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Epidemiological trends may help clarify the role of infection in etiology of Alzheimer’s disease

7 June 2016

The editorial paper by Itzhaki et al. [1] addresses critically important questions about the role of infection in etiology of Alzheimer's disease (AD). We believe that in addition to the evidence of infectious nature of AD that have been described in the paper, one more type of the evidence must be taken into account and routinely included in consideration of AD mechanisms.

That is, any hypothesis about the mechanism of AD development should be consistent with the observed epidemiological trends in AD risk. Suppose we know that AD is related to infection but do not know exact mechanism of such relationship. We also know that AD risk globally increased over time and is also generally higher in more affluent societies [2-7]. So any proposed mechanism of AD should explain not only how this disease could develop in brain of an individual, but also why it is spreading across populations and times in the observed way.

For example, there may be two different types of relationships between microbial involvement in AD and current epidemiological trends in AD risk. First, exposure to a microbe could favor an increase in disease risk over time simply because respective infection is contagious and may result in epidemic. Second, the infection may not be contagious per se, but disease risk could still increase over time as result of increasing vulnerability to such infection in populations.

The latter scenario may happen, for example, for this reason (there are may be other reasons as well): The exposure to challenging microbes in the more developed countries is overall reduced due to better living and health care conditions; this may lead to insufficiently trained immune system in individuals who live in such countries and, as result, favor chronic inflammation and increased blood-brain barrier permeability; this in turn may increase brain vulnerability to infection and contribute to an increase in AD risk linked to that infection. The fact that the risk of AD is generally higher in the more affluent societies [3, 5] indirectly supports a possibility of such scenario.

These two above mechanisms, connecting brain infection and population risk of AD, imply potentially different strategies of AD prevention. In the first case, some specific microbe (e.g., a herpes virus) may need to be targeted. In the second case, a broader vaccination program might be a more reasonable strategy. In sum, incorporating epidemiological information and biological hypothesis is of vital importance for better understanding of AD etiology and developing its prevention and treatment.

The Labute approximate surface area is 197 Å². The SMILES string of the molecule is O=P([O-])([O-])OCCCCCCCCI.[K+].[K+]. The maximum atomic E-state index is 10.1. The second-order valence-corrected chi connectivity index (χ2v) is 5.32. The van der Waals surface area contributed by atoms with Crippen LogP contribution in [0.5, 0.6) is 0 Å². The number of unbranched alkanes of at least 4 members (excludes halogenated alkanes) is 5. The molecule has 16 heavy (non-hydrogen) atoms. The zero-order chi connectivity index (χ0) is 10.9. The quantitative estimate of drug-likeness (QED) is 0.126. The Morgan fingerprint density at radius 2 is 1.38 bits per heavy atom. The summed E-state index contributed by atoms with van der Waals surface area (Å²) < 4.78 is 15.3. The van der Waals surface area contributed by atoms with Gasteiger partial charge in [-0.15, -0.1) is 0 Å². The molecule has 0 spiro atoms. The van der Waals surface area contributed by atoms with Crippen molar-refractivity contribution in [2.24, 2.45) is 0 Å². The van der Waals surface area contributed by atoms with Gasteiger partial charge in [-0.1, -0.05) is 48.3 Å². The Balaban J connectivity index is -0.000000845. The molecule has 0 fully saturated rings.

Svetlana Ukraintseva, PhD*; Anatoliy Yashin, PhD; Igor Akushevich, PhD; Konstantin Arbeev
Duke University, Durham, NC 27708, USA

[1] Itzhaki RF, Lathe R, Balin BJ, Ball MJ, Bearer EL, Braak H, Bullido MJ, Carter C, Clerici M, Cosby SL, Del Tredici K, Field H, Fulop T, Grassi C, Griffin WS, Haas J, Hudson AP, Kamer AR, Kell DB, Licastro F, Letenneur L, Lövheim H, Mancuso R, Miklossy J, Otth C, Palamara AT, Perry G, Preston C, Pretorius E, Strandberg T, Tabet N, Taylor-Robinson SD, Whittum-Hudson JA (2016) Microbes and Alzheimer's Disease. J Alzheimers Dis 51, 979-984.
[2] Akushevich I, Kravchenko J, Ukraintseva S, Arbeev K, Yashin AI (2013) Time trends of incidence of age-associated diseases in the US elderly population: Medicare-based analysis. Age Ageing 42, 494-500.
[3] Hendrie HC, Ogunniyi A, Hall KS, Baiyewu O, Unverzagt FW, Gureje O, Gao S, Evans RM, Ogunseyinde AO, Adeyinka AO, Musick B, Hui SL (2001) Incidence of dementia and Alzheimer disease in 2 communities: Yoruba residing in Ibadan, Nigeria, and African Americans residing in Indianapolis, Indiana. JAMA 285, 739-747.
[4] Honda H, Sasaki K, Hamasaki H, Shijo M, Koyama S, Ohara T, Ninomiya T, Kiyohara Y, Suzuki SO, Iwaki T (2016) Trends in autopsy-verified dementia prevalence over 29 years of the Hisayama study. Neuropathology, doi: 10.1111/neup.12298.